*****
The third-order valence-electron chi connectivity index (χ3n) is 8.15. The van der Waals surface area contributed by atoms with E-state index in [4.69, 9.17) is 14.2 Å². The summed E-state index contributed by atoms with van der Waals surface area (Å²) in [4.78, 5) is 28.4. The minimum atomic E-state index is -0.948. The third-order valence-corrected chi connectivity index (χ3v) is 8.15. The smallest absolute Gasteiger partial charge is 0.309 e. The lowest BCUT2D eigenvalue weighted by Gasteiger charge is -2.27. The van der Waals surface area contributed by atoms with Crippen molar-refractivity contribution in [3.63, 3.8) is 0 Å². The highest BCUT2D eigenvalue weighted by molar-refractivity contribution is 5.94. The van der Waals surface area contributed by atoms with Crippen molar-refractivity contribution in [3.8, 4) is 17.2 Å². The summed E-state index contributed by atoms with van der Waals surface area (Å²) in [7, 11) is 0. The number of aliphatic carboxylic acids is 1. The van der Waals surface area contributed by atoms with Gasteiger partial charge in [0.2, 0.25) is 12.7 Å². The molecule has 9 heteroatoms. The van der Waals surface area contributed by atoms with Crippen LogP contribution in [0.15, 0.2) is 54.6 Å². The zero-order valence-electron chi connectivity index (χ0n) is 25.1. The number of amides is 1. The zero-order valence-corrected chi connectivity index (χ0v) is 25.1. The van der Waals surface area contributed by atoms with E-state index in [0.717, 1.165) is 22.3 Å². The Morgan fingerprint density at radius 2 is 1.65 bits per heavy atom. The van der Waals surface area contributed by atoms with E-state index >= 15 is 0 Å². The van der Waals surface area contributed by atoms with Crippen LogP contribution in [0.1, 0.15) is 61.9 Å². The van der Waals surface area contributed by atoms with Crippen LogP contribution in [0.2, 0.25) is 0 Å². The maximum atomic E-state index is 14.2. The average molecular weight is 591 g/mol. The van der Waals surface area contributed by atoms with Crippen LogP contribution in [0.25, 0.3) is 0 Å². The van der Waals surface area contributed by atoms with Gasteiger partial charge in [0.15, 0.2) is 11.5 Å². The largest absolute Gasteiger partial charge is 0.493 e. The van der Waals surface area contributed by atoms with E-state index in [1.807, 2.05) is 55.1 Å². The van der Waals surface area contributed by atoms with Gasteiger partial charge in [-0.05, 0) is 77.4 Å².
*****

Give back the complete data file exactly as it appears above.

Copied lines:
The third-order valence-electron chi connectivity index (χ3n) is 8.15. The van der Waals surface area contributed by atoms with E-state index in [4.69, 9.17) is 14.2 Å². The summed E-state index contributed by atoms with van der Waals surface area (Å²) in [4.78, 5) is 28.4. The minimum atomic E-state index is -0.948. The third-order valence-corrected chi connectivity index (χ3v) is 8.15. The smallest absolute Gasteiger partial charge is 0.309 e. The lowest BCUT2D eigenvalue weighted by Gasteiger charge is -2.27. The van der Waals surface area contributed by atoms with Crippen molar-refractivity contribution in [3.63, 3.8) is 0 Å². The highest BCUT2D eigenvalue weighted by molar-refractivity contribution is 5.94. The van der Waals surface area contributed by atoms with Crippen molar-refractivity contribution in [3.8, 4) is 17.2 Å². The summed E-state index contributed by atoms with van der Waals surface area (Å²) in [7, 11) is 0. The number of aliphatic carboxylic acids is 1. The van der Waals surface area contributed by atoms with Gasteiger partial charge in [0.2, 0.25) is 12.7 Å². The molecule has 9 heteroatoms. The van der Waals surface area contributed by atoms with Crippen LogP contribution in [0.15, 0.2) is 54.6 Å². The zero-order valence-electron chi connectivity index (χ0n) is 25.1. The number of amides is 1. The zero-order valence-corrected chi connectivity index (χ0v) is 25.1. The van der Waals surface area contributed by atoms with E-state index in [0.717, 1.165) is 22.3 Å². The Morgan fingerprint density at radius 2 is 1.65 bits per heavy atom. The van der Waals surface area contributed by atoms with E-state index >= 15 is 0 Å². The van der Waals surface area contributed by atoms with Crippen LogP contribution in [0.1, 0.15) is 61.9 Å². The van der Waals surface area contributed by atoms with Crippen LogP contribution in [0.2, 0.25) is 0 Å². The maximum atomic E-state index is 14.2. The average molecular weight is 591 g/mol. The van der Waals surface area contributed by atoms with Crippen LogP contribution in [0.25, 0.3) is 0 Å². The van der Waals surface area contributed by atoms with Gasteiger partial charge in [0.15, 0.2) is 11.5 Å². The largest absolute Gasteiger partial charge is 0.493 e. The van der Waals surface area contributed by atoms with E-state index in [1.807, 2.05) is 55.1 Å². The van der Waals surface area contributed by atoms with Gasteiger partial charge in [-0.05, 0) is 77.4 Å².